Jim Sampson, who guided the Missoula Hellgate boys' basketball team to a State AA title in 2005, has been fired by the school, the two sides confirmed Tuesday.
Sampson just finished his eighth season with the Knights, leading them to a 6-15 record and a sixth-place finish in the Western AA. Hellgate failed to advance to the state tournament for a fifth consecutive year after losing to Kalispell Flathead in a playoff game on March 4.
The decision to dismiss Sampson, however, came down to more than just wins and losses.
"Jim did a nice job at Hellgate," said the high school's new principal, Russ Lodge, "but we're trying to give as many head coaching positions in our program as we can to teachers that are in our school building. We're trying to work in that direction. Jim's a good basketball guy, but if you can get a coach that's a teacher in the building, that strengthens the program."
Sampson, who until recently was employed at an insurance company in town, said that is the same message that Lodge gave to him during a 5-minute meeting the two had at the school last Tuesday. Not that it helped ease the pain.
"You don't want to be where you're not wanted," Sampson said. "But the big thing for me was the timing. We have kids coming back and a lot more kids coming into the program now."
Sampson said he was excited to work with next year's team, which was returning the Knights' top three scorers from this past season, as well as the talent coming in from some good-sized younger classes.
"Whoever has them will be a really good, sound team," Sampson said. "The pieces are in place."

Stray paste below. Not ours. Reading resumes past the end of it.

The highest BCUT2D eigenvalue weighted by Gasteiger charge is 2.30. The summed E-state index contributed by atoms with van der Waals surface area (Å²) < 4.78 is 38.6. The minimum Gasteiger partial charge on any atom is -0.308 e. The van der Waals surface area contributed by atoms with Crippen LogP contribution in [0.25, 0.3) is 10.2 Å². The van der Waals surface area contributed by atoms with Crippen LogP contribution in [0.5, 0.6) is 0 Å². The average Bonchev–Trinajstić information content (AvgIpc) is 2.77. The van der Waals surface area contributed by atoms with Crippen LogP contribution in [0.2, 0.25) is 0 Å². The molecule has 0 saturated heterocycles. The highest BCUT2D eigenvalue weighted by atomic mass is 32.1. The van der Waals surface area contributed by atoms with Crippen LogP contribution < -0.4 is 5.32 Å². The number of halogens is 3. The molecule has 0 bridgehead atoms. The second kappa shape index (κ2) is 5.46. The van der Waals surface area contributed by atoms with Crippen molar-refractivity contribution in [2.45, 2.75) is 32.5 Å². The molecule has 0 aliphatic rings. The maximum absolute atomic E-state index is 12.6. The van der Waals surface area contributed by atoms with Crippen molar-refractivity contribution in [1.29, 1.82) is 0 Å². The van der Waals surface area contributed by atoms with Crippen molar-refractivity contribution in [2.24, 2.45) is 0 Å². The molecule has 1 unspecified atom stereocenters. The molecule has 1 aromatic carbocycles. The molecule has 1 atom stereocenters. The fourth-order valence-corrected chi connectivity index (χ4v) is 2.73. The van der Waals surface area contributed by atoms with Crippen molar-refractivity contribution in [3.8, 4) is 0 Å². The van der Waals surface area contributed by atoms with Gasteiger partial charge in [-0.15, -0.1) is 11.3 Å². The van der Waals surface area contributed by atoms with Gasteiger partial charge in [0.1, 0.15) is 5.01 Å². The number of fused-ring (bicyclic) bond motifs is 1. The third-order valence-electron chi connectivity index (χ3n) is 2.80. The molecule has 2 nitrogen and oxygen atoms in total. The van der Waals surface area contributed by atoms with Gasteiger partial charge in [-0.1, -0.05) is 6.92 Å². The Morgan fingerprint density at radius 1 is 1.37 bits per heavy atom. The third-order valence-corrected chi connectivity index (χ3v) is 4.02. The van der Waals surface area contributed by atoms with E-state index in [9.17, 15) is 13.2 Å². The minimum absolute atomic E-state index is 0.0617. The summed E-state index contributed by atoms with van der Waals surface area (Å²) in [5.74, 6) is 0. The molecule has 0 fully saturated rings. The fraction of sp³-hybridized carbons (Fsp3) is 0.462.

The last time all the pieces were in place for Hellgate was the 2004-05 season when the Knights went 19-4 en route to the school's fourth boys' basketball championship. Hellgate beat Billings West 55-49 in the State AA title tilt at the Billings Metra that year.
"I always wanted another one," said Sampson, who had championship rings made up after the season. "I sat through the growth periods trying to get there again. It's all about talent. Say all you want to say, but you gotta have talent. It makes you a better coach. And we were finally getting there. We've been projecting toward this next year with where our classes were; the numbers ... that's the only disappointing thing. We had the chance to go out and do what we're capable of doing."
The '05 campaign was Sampson's only winning season with the Knights. He had an overall record of 74-98.
"It was not a win-loss thing with Jim," Lodge said. "We're going in a different direction. We were fortunate to have him when we did, and I think he knows that. It's just something I decided to do."
Sampson was an assistant coach at the University of Montana before taking over at Hellgate. He was on Don Holst's staff that was fired by UM after the 2002 season. Sampson and his stylish suits moved just down the road that next fall, taking over the Knights after longtime head coach Eric Hays retired. Hays, who still teaches math at Hellgate, guided the school to three titles in 25 years, but is not being considered for the head coaching vacancy, Lodge said.
"I can tell you he's not a candidate," he said. "He's done his time."
Lodge said there are a handful of retirements in the building that may open up a position for a teacher that is also a coach. Also, Hellgate girls' basketball coach Sue Habbe turned in her resignation, Lodge said. He hopes to have both of those jobs filled by June.
"That's another opportunity to get a teacher-slash-coach in the building, and that's what we're trying to do," Lodge said, "It's not just basketball. It's across the board. Now I'm not saying they're not doing a good job, they are, but if I get an opportunity where I can get somebody in the building I think we have to look at that. That's what we want to do."
"It is what it is," said Sampson, who will consider other coaching jobs while searching for a full-time gig as well. "(Coaching) is a whole lot different than your livelihood. That said, for me (getting fired) affects other people more than it affects me, like the younger coaches I have worked with. ... I feel good about where we are and what we did, but it's also tough not to be able to help out other people as much as I wanted to.
"The only thing people are going to miss about me," Sampson said, "is the suits."
Nick Lockridge may be reached at 523-5298 or email@example.com.